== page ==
Saturday, May 2, 2015

Standing Sewing Station

Have you heard that sitting is the new smoking?  Hmmmm...  It's easy for me not to smoke, but what do you do when most of your favorite things are traditionally done while sitting?
Let me introduce you to (drumroll...)  my Standing Sewing Station! 

For the past year or so, I've been having back pain that was exasperated by sitting.  If I would sit for even 30 minutes at my desk, I would stand up feeling really stiff with a sore back.   I didn't have a terrible case, but bad enough that I knew I needed to change something.   I tried so many chairs- I switched from a regular office chair, to a exercise ball, to an exercise ball on a pedestal, back to a different office chair.

Nothing helped!  Whatever chair I was using, I still had the problem.  I saw a spine specialist- she told me that I was getting old, and I just have to accept the reality that I will have aches and pains.  Really?  I'm 52, in relatively good shape, and you are telling me that I'm "old" and this is normal?  Well, that really ticked me off, and I just started researching on my own. Sometimes you just have to take matters into your own hands.

I started reading about standing computer stations, and since I do spend a good chunk of my day at the computer, I decided to try one out.  First, I just rigged up something temporary with plastic crates and footstools.  After a week, the pain was completely gone!  No joke. 

Standing desks can be pricey, so rather than buy one, I decided to construct a more permanent version.  I sent my daughter, who lives in Chicago, to IKEA with the shopping list to build this $22 standing desk.  I had her get enough supplies to make two- one for my computer, and one for my sewing machine!  They have the side tables in all kinds of fun colors, but I decided on black.  I don't spend long amounts of time sitting at the sewing machine, but I figure that every bit that I don't sit might help in the long run. 

I will admit that it did take some time to get used to it.  My legs started feeling a little wobbly at first, but it didn''t take too long to get up to speed.  I started this in late January, and am standing whenever I use my computer at home now.   Standing all day is not good for you either, but I have a regular sitting desk at the school that I work at, and I spend most evenings sitting watching TV, so I'm still getting in plenty of sitting.

For sewing, it definitely takes more coordination, as you are effectively relying on one leg to steady yourself, and the other to run the foot pedal.  You can see here that my cord is just barely long enough to still rest on the floor.   If I were to need to do some sewing that requires more precision, I would definitely take it off the table and sit down.  But for the majority of my sewing, standing is just fine.  We didn't need the shelf part of the standing desk plan for the sewing machine, just the side table.  The height is absolutely perfect for me when I am standing.  I have a very clear view of the area right under the presser foot, without having to bend forward at all.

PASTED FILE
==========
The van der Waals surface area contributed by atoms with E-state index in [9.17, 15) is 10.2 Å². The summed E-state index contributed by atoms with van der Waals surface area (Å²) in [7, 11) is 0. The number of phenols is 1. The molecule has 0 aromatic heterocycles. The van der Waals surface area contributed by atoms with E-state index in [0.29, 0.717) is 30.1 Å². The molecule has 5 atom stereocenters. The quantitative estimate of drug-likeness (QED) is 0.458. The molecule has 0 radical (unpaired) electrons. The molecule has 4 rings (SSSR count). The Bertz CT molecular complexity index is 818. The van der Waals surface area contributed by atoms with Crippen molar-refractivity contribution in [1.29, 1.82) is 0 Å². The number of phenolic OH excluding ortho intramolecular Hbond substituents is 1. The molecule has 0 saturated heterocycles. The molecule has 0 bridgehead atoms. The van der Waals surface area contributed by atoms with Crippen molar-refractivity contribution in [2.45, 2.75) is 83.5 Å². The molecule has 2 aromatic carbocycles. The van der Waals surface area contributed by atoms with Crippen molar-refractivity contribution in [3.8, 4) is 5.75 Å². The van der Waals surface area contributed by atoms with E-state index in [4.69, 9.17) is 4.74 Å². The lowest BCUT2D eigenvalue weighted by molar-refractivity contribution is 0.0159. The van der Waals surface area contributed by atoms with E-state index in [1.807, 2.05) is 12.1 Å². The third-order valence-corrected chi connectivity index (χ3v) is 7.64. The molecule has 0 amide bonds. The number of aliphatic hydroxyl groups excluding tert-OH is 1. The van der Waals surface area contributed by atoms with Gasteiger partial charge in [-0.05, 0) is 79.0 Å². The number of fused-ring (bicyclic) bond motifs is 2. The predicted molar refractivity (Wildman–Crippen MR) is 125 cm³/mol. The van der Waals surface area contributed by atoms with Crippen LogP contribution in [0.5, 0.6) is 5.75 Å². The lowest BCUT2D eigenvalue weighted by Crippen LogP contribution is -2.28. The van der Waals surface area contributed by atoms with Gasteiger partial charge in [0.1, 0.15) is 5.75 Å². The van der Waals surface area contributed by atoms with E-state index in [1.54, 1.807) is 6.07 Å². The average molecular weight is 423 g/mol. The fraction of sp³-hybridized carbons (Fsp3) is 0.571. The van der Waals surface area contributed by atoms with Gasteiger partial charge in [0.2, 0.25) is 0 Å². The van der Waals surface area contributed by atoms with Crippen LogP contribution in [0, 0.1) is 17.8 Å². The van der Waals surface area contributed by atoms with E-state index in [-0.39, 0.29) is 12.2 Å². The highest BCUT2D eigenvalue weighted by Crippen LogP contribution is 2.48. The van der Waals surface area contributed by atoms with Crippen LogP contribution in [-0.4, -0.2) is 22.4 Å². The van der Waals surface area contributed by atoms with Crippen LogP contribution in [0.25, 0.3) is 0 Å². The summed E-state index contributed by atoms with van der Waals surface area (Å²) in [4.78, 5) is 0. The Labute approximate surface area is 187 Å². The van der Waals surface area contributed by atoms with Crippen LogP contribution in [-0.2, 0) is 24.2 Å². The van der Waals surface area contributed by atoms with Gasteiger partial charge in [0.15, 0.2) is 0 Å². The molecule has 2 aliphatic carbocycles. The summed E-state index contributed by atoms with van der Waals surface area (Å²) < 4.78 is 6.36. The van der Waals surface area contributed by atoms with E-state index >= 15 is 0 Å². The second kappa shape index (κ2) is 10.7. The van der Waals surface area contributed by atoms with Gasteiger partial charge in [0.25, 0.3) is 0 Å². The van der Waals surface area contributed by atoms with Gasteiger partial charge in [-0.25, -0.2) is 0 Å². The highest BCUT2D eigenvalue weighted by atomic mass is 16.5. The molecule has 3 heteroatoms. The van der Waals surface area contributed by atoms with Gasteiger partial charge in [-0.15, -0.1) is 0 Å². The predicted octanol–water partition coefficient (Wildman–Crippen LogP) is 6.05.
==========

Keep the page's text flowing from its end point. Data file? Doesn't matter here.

My serger doesn't have a long enough cord to sit on the table, so I have it sitting on 10" high storage container.   It's not my dream solution, but it will work until I can find a 10" high table that is sturdier.  My husband found a extra large computer mouse pad that fits underneath of it and helps stop it from traveling.  This is important.  Otherwise, the container will just slide once the serger starts up.

I've gotten a lot of very interesting information from the Katy Says blog about body alignment and prevention of back pain.  I purchased two of her books- Alignment Matters and Move your DNA, and had several light bulb moments from each of things that I was doing that could be potentially damaging in the long run.  I highly recommend checking it out if you are anyone you know has back pain issues.

My lesson learned- if you have back pain, don't stop sewing, start standing!

Happy Sewing!


Sunday, April 26, 2015

The "Wear Everyday" Coat from Ottobre Woman 2/2015

Have you ever wondered where the word "notion" came from?  I looked it up, and found this:

Notion- Word Origin and History for notion  n. "miscellaneous articles," 1805, American English, from notion with the idea of "clever invention."

This finally makes sense to me! Zippers, buttons, elastic- all fit the description of a clever invention!  Alas, all of these clever inventions can often add up to cost more than the fabric for a project, so that's why I usually choose notion-lite projects.  I bristle at the price of zippers these days- grrrr.

But this particular jacket, the Wear Everyday Coat from the Spring/Summer Ottobre Woman issue, caught my eye, because of the notions.  The plain white coat, accented with bright yellow cord locks and contrasting zippers was something that I wanted to copy.  I had a really nice white synthetic knit with a fleece back in my stash- just enough for this jacket, with barely a scrap to spare.  I made a size 42 in the neck/shoulder, and 44 in the body, and I'm happy with the fit. 

I cut it out first, then went to look for the notions to go with it.   Here's a pic of all of the notions that I got for the project:

The cord locks were the hardest to find.  I really wanted a bright lime green, and the only place that I could find them in small quantities was on Ebay from this vendor.  They took about a month to get here, but I think it was worth the wait.  A word of advice- if you order some notions from China, put everything else in one place while you wait.  By the time they arrived, I had completely forgotten where I put everything else, and wasted a couple of hours tracking it all down!  I had bagged up the cut out pieces, but my husband had thought it was a bag of leftover scraps, and used one piece to clean up some oil.  Yikes!!!!  Luckily it washed out.  Whew!

Since Ottobre doesn't have illustrated instructions, I took photos along the way of some of the more unusual steps, so that if mine turned out okay, I could pass this process info along to you- just a little supplement to their written instructions.  A warning, my sewing is imperfect at best, so if you are a perfectionist, and get caught up in my crooked seams, then just squint.  It all looks fine when you squint.:)

First, interface the edges of the pocket opening.  Then,  place the zipper next to it to determine how much it needs to be shortened. Stitch back and forth over the teeth at the new zipper stop, and cut off the rest of the zipper, leaving about 1/2" below the new zipper stop.